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Thirteen years ago, Square disrupted payments processing with a simple dongle that merchants could attach to smartphones and tablets to accept card payments. The device, a small white square card reader, was then an instant hit with small businesses keen to cut costs.
Today, Square (now called Block) is more than a niche payment processor. Co-founded by Jack Dorsey, it has a market valuation of $27bn, operates an FDIC-insured bank and offers stock and cryptocurrency trading. It also owns Jay-Z’s music streaming service Tidal and buy-now-pay-later provider Afterpay.
The corporate name change to Block underscores Dorsey’s crypto ambitions. But the group depends upon Square’s profits. The unit handled $186.5bn in transactions last year, up from $6.2bn in 2012. It accounted for more than half of Block’s gross profit last year even though it generated less than two-fifths of group revenue.
But Square no longer has first-mover advantage. Payment processing has become a commodity. Instead differentiation lies in software, offering more point of sales (POS) tools for, say, employee payrolls. Rivals such as Toast and Fiserv’s Clover have taken share with such offerings.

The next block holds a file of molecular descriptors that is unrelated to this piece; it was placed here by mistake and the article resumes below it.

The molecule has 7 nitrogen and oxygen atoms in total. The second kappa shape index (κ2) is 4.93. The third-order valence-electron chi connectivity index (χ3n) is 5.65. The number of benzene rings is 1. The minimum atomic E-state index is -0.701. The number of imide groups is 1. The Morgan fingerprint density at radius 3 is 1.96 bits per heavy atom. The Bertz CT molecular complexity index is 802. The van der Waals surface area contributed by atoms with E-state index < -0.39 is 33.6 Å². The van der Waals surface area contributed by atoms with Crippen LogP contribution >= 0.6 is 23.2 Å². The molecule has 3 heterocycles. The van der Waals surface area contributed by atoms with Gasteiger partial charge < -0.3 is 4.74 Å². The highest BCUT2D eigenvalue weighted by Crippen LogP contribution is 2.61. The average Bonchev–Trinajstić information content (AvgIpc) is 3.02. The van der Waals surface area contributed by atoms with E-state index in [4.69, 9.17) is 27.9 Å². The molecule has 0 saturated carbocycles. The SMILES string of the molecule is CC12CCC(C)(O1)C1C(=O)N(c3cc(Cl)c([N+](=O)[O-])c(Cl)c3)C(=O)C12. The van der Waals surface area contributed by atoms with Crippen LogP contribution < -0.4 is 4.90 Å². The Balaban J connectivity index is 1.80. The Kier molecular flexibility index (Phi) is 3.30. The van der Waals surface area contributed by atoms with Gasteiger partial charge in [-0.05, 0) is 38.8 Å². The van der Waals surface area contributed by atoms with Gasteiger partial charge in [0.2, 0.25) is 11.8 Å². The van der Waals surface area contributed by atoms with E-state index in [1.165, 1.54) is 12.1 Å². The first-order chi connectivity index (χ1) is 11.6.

Shares in Block have fallen 43 per cent since July. The abrupt departure this month of Alyssa Henry, head of the Square unit, hints at the challenges.
Profit margins at Square are twice those at Cash App, according to Mizuho. But Square’s growth is slowing. Transaction volume at Square increased just 12 per cent in the second quarter, down from the 25 per cent rise a year earlier. Toast, which specialises in restaurants, reported a 38 per cent year-on-year increase on this measure.
Square’s stature has grown following short seller claims over the quality of user numbers on Block’s Cash App. Its consumer business competes with big rivals such as PayPal’s Venmo. Renewed focus on Square’s POS business — and less time on bitcoin — is a better way for Dorsey to spend his time and shareholder money.
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